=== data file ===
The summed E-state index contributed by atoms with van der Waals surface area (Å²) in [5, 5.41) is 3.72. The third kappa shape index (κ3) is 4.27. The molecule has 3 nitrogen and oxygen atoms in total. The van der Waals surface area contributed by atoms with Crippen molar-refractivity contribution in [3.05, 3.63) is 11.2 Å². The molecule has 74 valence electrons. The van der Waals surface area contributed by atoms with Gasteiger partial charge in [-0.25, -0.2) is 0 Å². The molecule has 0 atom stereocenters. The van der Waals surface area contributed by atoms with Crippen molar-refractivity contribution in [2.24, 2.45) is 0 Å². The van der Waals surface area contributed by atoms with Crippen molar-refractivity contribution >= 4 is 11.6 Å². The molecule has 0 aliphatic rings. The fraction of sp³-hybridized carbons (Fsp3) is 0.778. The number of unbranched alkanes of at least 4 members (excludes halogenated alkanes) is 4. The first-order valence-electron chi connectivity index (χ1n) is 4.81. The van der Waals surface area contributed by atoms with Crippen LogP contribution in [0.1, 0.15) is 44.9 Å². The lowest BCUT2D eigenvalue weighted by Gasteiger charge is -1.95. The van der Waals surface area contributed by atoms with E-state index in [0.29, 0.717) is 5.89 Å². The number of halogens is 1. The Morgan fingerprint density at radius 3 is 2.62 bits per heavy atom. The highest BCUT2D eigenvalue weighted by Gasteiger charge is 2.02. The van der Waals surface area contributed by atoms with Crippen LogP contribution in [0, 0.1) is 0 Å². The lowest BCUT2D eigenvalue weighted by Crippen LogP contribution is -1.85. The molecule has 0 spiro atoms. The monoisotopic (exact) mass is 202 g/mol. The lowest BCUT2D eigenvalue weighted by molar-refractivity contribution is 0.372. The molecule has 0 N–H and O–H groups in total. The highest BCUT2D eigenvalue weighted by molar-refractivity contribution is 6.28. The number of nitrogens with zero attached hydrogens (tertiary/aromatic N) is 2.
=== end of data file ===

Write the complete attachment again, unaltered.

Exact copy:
The summed E-state index contributed by atoms with van der Waals surface area (Å²) in [5, 5.41) is 3.72. The third kappa shape index (κ3) is 4.27. The molecule has 3 nitrogen and oxygen atoms in total. The van der Waals surface area contributed by atoms with Crippen molar-refractivity contribution in [3.05, 3.63) is 11.2 Å². The molecule has 74 valence electrons. The van der Waals surface area contributed by atoms with Gasteiger partial charge in [-0.25, -0.2) is 0 Å². The molecule has 0 atom stereocenters. The van der Waals surface area contributed by atoms with Crippen molar-refractivity contribution in [2.24, 2.45) is 0 Å². The van der Waals surface area contributed by atoms with Crippen molar-refractivity contribution >= 4 is 11.6 Å². The molecule has 0 aliphatic rings. The fraction of sp³-hybridized carbons (Fsp3) is 0.778. The number of unbranched alkanes of at least 4 members (excludes halogenated alkanes) is 4. The first-order valence-electron chi connectivity index (χ1n) is 4.81. The van der Waals surface area contributed by atoms with Crippen LogP contribution in [0.1, 0.15) is 44.9 Å². The lowest BCUT2D eigenvalue weighted by Gasteiger charge is -1.95. The van der Waals surface area contributed by atoms with E-state index in [0.29, 0.717) is 5.89 Å². The number of halogens is 1. The Morgan fingerprint density at radius 3 is 2.62 bits per heavy atom. The highest BCUT2D eigenvalue weighted by Gasteiger charge is 2.02. The van der Waals surface area contributed by atoms with Crippen LogP contribution in [0, 0.1) is 0 Å². The lowest BCUT2D eigenvalue weighted by Crippen LogP contribution is -1.85. The molecule has 0 spiro atoms. The monoisotopic (exact) mass is 202 g/mol. The lowest BCUT2D eigenvalue weighted by molar-refractivity contribution is 0.372. The molecule has 0 N–H and O–H groups in total. The highest BCUT2D eigenvalue weighted by molar-refractivity contribution is 6.28. The number of nitrogens with zero attached hydrogens (tertiary/aromatic N) is 2.